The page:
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Salmond to Speak at World Forum in Berlin

Former First Minister to address World Forum “on the right of self-determination and United Nations reform.”

Former Scottish First Minister, Alex Salmond, will tell the World Forum on the Future of Democracy in Berlin, that the key boundary between “legitimate self-determination” and “separatism” lies in the means employed rather than ends pursued. He argues that all movements for independence and self-determination benefit from a resolute pursuit of peaceful campaigns and the United Nations and other international institutions should be more responsive to those who choose the path of peaceful persuasion, particularly in the face of state obstruction or oppression.

He said;

“The principle and international legal base of peoples to self-determination is enshrined in resolutions of the United Nations General Council and is a cardinal and binding principle of international law.

“The degree of attachment to peaceful change is how the real measure of the legitimacy of a national movement should be defined.

“In societies with access to the ballot box, there can be no possible defence of a resort to violence. Peaceful agitation with the aim of expressing a mandate of popular will is always the best, indeed the only, legitimate way forward.

“Equally, the international community needs to be far more alert to illegal state action against distinct communities asserting their rights. Access through the United Nations to international arbitration should be facilitated as a path of encouragement not a route of last resort.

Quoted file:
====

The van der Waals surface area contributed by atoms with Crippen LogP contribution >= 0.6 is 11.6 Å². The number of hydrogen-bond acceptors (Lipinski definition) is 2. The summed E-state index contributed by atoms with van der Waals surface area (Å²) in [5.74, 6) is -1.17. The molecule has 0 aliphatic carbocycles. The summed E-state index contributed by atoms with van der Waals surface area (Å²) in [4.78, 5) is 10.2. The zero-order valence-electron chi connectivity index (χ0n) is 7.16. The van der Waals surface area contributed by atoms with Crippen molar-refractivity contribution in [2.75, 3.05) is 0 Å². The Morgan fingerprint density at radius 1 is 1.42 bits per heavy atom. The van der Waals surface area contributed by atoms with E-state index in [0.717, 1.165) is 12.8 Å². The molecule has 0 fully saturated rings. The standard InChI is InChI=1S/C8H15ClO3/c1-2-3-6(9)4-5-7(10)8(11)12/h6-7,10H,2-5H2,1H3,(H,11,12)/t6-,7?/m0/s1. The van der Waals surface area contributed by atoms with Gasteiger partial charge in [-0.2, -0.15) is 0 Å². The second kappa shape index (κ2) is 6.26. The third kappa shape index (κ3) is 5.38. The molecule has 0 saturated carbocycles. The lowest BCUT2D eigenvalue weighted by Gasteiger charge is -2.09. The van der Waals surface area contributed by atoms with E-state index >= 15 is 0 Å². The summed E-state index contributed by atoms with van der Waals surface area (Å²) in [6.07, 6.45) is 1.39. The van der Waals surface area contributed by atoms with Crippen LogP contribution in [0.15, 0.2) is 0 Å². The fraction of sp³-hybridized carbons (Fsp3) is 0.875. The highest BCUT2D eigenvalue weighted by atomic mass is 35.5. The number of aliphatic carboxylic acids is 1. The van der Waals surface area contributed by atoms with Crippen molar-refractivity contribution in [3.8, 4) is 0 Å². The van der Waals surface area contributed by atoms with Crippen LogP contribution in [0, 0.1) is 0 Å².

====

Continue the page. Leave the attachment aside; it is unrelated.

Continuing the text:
“In societies with no access to democratic expression then violence is still not the way forward. By definition, a repressive state will have more ability to inflict violence upon a people than the people have upon the state.

“If a century ago, Mahatma Gandhi could face down the most powerful Empire on earth with a programme of civil disobedience, then his modern day successors have no acceptable excuse or pretext for employing violence.

“But the international community also has obligations to reform the only organisation capable of upholding the rule of international law - the United Nations.

“Too often the path of violence is seen as some sort of proxy for the seriousness of intent of a cause. The reverse should be the case.

“Thus movements who rely on democratic expression, or where that is not possible, civil disobedience and passive resistance, are the ones which should be accorded respect and their route forward actively encouraged and facilitated.

“Finally, the search for the holy grail of reform of the United Nations is an essential part of restoring stability. The Security Council veto must be able to be circumvented when an overwhelming majority of the General Council repeatedly determines a route forward, as exemplified in the tragedy in Gaza at the present moment.

“The UN will always rely on the participation of states for its Executive Action, whether that be on aid, enforcement action, or indeed international legal recourse. But world relations cannot be frozen in the aspic of the post Second World War settlement and new voices must be allowed into the inner sanctum of these structures. The General Assembly, not by a simple majority, but on repeated occasions by overwhelming majority, must be able to assert its will over blockage in the Security Council. It is a reform which has been long canvassed for but has never been more urgently required than it is today.

The old world order has crumbled over the last quarter century and nothing acceptable has emerged to take its place. The United States is increasingly unable and perhaps unwilling to fulfil a role as the world policeman, the western democracies stand morally comprised by acting outwith United Nations mandates, world institutions do not reflect the realities of the power balances of the modern world, and international relief organisations are inadequately resourced to deal with the extent of the demands for humanitarian assistance.

If the UN is to remain our best hope of restoring a world order based on the rule of law, then it must have a structure and support base capable of enforcing and upholding it."

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